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UBS Claims It Was Hurried Into An Unfavourable Credit Suisse Rescue Merger

UBS Claims It Was Hurried Into An Unfavourable Credit Suisse Rescue Merger
A regulatory filing revealed that UBS Group AG was hurried into buying cross-town rival Credit Suisse Group AG in a merger it did not want, as a global bank crisis weakened the latter's solvency and prompted authorities to take rapid action.
In a report to the Securities and Exchange Commission on Tuesday, UBS told investors that owing to "emergency circumstances," it had less than four days to undertake due diligence.
It predicted a $17 billion damage from the takeover.
After a challenging year, Switzerland's largest bank agreed to acquire its smaller rival.
Credit Suisse's involvement in a succession of corporate failures frightened clients, who began withdrawing their funds, a trend that increased when bank failures in the United States fueled fears of a broader banking crisis.
The Swiss central bank offered Credit Suisse liquidity assistance on March 15 in response to a wave of deposit outflows and a significant decrease in share prices.
According to the UBS filing, the following day, UBS and Credit Suisse signed a confidentiality agreement, following which the former commenced due diligence.
The Swiss National Bank stated on March 19 that UBS will buy Credit Suisse for 3 billion Swiss francs ($3.4 billion) in equity and accept a loss of up to 5 billion francs from winding down a portion of the firm.
According to the document, the ultimate price was increased from an original 1 billion francs.
According to the statement, UBS's interest in acquiring Credit Suisse began in October, when the ad hoc Strategy Committee of its board of directors assessed its rival's distressed situation.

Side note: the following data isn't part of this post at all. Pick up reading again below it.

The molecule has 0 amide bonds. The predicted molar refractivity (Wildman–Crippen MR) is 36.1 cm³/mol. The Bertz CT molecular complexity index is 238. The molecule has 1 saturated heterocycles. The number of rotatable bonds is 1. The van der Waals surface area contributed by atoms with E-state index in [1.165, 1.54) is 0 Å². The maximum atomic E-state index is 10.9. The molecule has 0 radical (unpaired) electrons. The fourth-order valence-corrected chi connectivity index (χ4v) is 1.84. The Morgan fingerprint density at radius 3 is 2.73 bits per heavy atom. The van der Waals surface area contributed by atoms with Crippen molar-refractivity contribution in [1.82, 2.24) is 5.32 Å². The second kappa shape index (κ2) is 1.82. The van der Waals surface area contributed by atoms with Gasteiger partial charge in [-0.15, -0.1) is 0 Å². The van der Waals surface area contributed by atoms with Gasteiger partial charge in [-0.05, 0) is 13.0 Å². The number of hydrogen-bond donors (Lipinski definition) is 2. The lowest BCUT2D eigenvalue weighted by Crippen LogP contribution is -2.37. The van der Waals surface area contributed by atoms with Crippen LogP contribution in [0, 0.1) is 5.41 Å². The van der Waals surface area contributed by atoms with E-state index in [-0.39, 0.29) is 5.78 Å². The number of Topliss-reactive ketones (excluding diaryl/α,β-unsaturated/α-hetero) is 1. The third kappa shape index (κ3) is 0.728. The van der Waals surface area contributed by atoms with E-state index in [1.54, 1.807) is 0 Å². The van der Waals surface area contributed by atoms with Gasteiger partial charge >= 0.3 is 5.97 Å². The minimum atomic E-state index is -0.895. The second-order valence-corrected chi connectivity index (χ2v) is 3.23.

According to UBS, Credit Suisse was suffering deposit and net asset outflows at rates significantly higher than the July-September quarter.
UBS management conducted a preliminary study of the implications of a Credit Suisse acquisition in early December, which it delivered to the Strategy Committee on December 19.
In February, the Strategy Committee and board of directors both determined that an acquisition was "undesirable" and urged additional research to prepare for a scenario in which Credit Suisse was in such trouble that regulators asked UBS to step in.
UBS stated that from January to mid-March, it conducted financial assessments and analysed different legal frameworks and potential ways to resolve concerns, as well as any negative impact to itself, in the event that authorities requested an acquisition.
According to the UBS filing, Credit Suisse executives held discussions with the government about its alternatives, including a merger with UBS, from December until mid-January.

Christopher J. Mitchell

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